HAProxy Data Plane API 2_7

HAProxy Technologies is proud to unveil the 2.7 release of HAProxy Data Plane API. This release was a huge undertaking, and as with the 2.6 release, we focused on extending support for configuration keywords. We are happy to announce that with this release we support all HAProxy configuration keywords in the Data Plane API. Along with enhanced keyword coverage, we’ve added the ability to specify multiple named defaults sections through the API.

In addition, we’re excited to announce some quality of life improvements. You can now add and delete servers dynamically using the Runtime API without the need to reload, and we’ve added reload strategies to simplify the configuration of the Data Plane API.

Extended HAProxy configuration keywords support

Extended HAProxy configuration keywords support

Added support for sections: program, fcgi-app, mailers and http-errors

To complete the goal of covering the entire configuration in the Data Plane API, we needed to add support for sections that were missing. Although not used as often as other sections like backend, frontend, and others, they can be very useful in some use cases.

program section

The program section defines external binaries. When running HAProxy in master-worker mode, which you do by adding the -W flag when starting HAProxy, it is possible to launch external binaries with the master process. These external binaries are called programs. They are launched and managed the same way as the HAProxy worker processes, but could perform other long-running tasks like hosting the HAProxy traffic mirroring program, as shown in the example below.

To create a new program section through the API, use the /v2/services/haproxy/configuration/programs resource:

This request creates the following program section in the HAProxy configuration file:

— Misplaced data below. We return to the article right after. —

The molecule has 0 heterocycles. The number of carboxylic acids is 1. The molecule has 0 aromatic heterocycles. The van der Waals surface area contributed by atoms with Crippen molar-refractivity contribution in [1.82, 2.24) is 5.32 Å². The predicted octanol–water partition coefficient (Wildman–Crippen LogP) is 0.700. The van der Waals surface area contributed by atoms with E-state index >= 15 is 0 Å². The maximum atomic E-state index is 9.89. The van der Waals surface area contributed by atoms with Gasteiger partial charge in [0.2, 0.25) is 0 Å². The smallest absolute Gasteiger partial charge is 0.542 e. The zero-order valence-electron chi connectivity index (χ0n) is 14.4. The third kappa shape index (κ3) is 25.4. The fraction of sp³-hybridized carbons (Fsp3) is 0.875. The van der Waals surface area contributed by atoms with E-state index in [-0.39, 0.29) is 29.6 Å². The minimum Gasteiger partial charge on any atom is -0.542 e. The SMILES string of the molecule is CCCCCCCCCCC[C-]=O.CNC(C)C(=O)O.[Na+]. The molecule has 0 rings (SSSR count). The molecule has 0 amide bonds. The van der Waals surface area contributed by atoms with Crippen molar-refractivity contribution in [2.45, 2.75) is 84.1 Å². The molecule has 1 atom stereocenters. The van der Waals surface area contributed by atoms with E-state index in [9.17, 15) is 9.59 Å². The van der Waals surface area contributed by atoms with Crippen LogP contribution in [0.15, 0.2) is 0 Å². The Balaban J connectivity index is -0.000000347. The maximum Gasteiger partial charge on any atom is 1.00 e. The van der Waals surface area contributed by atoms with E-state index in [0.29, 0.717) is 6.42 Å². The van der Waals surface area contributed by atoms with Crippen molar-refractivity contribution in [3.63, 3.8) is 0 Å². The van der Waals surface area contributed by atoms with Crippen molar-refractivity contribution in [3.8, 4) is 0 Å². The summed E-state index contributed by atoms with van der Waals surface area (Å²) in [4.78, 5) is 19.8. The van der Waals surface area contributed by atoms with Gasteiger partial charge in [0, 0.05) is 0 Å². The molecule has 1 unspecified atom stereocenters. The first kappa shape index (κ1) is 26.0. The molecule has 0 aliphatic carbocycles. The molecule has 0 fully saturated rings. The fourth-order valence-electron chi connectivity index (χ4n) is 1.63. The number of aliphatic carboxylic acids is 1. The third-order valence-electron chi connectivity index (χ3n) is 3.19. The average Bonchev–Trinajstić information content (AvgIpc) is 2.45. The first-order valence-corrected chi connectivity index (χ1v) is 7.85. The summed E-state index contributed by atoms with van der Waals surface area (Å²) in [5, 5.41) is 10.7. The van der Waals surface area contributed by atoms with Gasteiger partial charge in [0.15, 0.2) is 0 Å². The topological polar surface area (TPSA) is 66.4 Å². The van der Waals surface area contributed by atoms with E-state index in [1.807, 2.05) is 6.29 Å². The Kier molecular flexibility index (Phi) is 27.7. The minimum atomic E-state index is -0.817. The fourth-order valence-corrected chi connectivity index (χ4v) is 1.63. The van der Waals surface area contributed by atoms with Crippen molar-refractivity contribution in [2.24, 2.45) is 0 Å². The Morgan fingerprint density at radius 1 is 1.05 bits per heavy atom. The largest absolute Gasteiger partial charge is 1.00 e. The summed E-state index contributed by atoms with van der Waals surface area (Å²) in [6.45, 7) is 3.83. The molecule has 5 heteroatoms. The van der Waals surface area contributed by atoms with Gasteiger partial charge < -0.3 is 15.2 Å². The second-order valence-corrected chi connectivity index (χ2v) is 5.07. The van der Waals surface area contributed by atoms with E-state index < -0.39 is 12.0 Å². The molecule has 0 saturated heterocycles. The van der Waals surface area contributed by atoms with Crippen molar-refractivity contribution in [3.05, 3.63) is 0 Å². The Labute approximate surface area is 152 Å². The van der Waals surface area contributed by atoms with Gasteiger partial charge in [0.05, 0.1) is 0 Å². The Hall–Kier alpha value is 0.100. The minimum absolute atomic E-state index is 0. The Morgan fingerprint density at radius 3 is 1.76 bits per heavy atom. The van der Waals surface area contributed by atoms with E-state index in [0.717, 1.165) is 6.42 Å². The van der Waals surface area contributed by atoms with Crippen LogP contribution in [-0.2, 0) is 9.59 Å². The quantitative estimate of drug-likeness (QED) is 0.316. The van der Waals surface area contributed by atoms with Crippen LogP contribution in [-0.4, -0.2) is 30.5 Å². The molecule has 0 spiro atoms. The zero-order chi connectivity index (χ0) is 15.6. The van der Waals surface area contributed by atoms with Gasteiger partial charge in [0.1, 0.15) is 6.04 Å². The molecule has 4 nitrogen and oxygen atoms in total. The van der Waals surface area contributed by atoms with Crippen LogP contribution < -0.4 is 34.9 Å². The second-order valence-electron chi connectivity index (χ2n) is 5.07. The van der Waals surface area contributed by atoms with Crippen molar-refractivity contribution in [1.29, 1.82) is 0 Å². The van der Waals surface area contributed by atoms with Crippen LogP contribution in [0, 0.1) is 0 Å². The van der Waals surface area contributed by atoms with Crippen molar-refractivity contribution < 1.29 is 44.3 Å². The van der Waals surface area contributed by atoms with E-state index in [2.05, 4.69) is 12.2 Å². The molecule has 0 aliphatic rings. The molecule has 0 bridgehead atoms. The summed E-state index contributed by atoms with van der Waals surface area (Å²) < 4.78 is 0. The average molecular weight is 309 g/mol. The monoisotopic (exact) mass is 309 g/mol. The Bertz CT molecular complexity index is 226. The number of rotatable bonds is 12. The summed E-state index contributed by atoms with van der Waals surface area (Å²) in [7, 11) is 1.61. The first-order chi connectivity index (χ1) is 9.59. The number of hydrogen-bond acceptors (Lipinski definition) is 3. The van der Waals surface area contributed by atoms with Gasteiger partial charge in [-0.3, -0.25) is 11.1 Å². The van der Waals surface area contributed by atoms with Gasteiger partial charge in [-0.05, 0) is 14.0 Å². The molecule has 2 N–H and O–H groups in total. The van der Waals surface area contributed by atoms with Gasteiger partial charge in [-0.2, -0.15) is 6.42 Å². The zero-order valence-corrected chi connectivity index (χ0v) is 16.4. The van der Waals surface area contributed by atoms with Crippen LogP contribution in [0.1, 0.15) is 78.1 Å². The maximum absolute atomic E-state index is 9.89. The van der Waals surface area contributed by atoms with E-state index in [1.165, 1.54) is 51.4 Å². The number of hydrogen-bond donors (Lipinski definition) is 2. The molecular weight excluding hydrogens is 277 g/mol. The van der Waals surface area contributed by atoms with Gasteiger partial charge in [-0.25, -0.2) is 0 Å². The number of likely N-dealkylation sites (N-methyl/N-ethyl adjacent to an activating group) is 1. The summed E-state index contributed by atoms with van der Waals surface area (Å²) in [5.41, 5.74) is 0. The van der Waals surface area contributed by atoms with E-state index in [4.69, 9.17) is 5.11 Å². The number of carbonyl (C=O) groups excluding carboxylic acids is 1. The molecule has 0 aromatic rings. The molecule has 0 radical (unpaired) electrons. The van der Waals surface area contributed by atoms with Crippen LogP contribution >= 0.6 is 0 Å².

fcgi-app section

A fcgi-app section defines how HAProxy should connect to a web application using the FastCGI protocol. Once you’ve defined the section, you can use it in backend sections with the use-fcgi-app keyword. We covered HAProxy’s support for FastCGI in our blog post Load Balancing PHP-FPM with HAProxy and FastCGI.

You can create a new fcgi-app section through the API using the newly added resource /v2/services/haproxy/configuration/fcgi_apps:

This request creates an fcgi-app section in your HAProxy configuration file that looks like this:

To activate FastCGI, you must then reference this fcgi-app section in a backend, which you can do by making a PUT request to the  /services/haproxy/configuration/backends/{name} resource with the use-fcgi-app parameter in the body of the request.

mailers section

A mailers section lists mail servers to which HAProxy will send notification emails via the SMTP protocol. To create a mailers section, use /v2/services/haproxy/configuration/mailers_section:

Then to define the servers, add mailer lines to the mailers section using the /v2/services/haproxy/configuration/mailer_entry resource:

These requests create an HAProxy configuration like this:

http-errors section

By adding an http-errors section to your configuration, you can define branded error pages to display to users rather than the basic, stock error pages. We cover this feature in our blog post Serve Dynamic Custom Error Pages with HAProxy. It is possible to globally declare several groups of HTTP error pages, which can be imported afterwards into any proxy section. The same group may be referenced at multiple places and can be fully or partially imported.

To create a new http-errors section using the API you can use the /v2/services/haproxy/configuration/http_errors_sections resource:

This request creates an HAProxy configuration like this:

New resource http_error_rules